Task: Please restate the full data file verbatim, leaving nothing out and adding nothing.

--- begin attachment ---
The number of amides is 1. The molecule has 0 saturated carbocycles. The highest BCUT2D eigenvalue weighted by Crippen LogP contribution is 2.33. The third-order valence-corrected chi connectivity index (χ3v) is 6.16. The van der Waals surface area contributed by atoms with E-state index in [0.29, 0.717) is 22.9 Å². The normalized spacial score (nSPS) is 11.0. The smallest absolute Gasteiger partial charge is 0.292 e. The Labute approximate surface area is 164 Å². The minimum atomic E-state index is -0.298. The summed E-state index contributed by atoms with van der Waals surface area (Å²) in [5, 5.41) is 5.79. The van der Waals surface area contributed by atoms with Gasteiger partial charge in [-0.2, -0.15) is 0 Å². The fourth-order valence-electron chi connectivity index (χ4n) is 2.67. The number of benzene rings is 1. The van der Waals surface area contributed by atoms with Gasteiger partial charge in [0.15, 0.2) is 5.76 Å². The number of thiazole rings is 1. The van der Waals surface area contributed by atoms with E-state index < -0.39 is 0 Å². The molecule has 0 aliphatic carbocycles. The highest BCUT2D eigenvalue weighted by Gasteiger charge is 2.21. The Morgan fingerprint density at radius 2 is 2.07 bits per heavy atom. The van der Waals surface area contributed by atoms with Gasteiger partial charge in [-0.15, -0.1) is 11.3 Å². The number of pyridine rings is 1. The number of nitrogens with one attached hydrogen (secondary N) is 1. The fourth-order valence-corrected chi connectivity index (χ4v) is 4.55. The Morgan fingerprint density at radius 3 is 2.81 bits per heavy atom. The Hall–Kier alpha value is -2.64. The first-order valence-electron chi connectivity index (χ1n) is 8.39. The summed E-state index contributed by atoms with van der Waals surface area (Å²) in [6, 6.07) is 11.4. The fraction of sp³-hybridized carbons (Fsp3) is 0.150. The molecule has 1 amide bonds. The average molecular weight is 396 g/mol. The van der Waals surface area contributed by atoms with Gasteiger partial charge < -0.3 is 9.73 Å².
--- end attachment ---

The number of amides is 1. The molecule has 0 saturated carbocycles. The highest BCUT2D eigenvalue weighted by Crippen LogP contribution is 2.33. The third-order valence-corrected chi connectivity index (χ3v) is 6.16. The van der Waals surface area contributed by atoms with E-state index in [0.29, 0.717) is 22.9 Å². The normalized spacial score (nSPS) is 11.0. The smallest absolute Gasteiger partial charge is 0.292 e. The Labute approximate surface area is 164 Å². The minimum atomic E-state index is -0.298. The summed E-state index contributed by atoms with van der Waals surface area (Å²) in [5, 5.41) is 5.79. The van der Waals surface area contributed by atoms with Gasteiger partial charge in [-0.2, -0.15) is 0 Å². The fourth-order valence-electron chi connectivity index (χ4n) is 2.67. The number of benzene rings is 1. The van der Waals surface area contributed by atoms with Gasteiger partial charge in [0.15, 0.2) is 5.76 Å². The number of thiazole rings is 1. The van der Waals surface area contributed by atoms with E-state index < -0.39 is 0 Å². The molecule has 0 aliphatic carbocycles. The highest BCUT2D eigenvalue weighted by Gasteiger charge is 2.21. The Morgan fingerprint density at radius 2 is 2.07 bits per heavy atom. The van der Waals surface area contributed by atoms with Gasteiger partial charge in [-0.15, -0.1) is 11.3 Å². The number of pyridine rings is 1. The number of nitrogens with one attached hydrogen (secondary N) is 1. The fourth-order valence-corrected chi connectivity index (χ4v) is 4.55. The Morgan fingerprint density at radius 3 is 2.81 bits per heavy atom. The Hall–Kier alpha value is -2.64. The first-order valence-electron chi connectivity index (χ1n) is 8.39. The summed E-state index contributed by atoms with van der Waals surface area (Å²) in [6, 6.07) is 11.4. The fraction of sp³-hybridized carbons (Fsp3) is 0.150. The molecule has 1 amide bonds. The average molecular weight is 396 g/mol. The van der Waals surface area contributed by atoms with Gasteiger partial charge < -0.3 is 9.73 Å².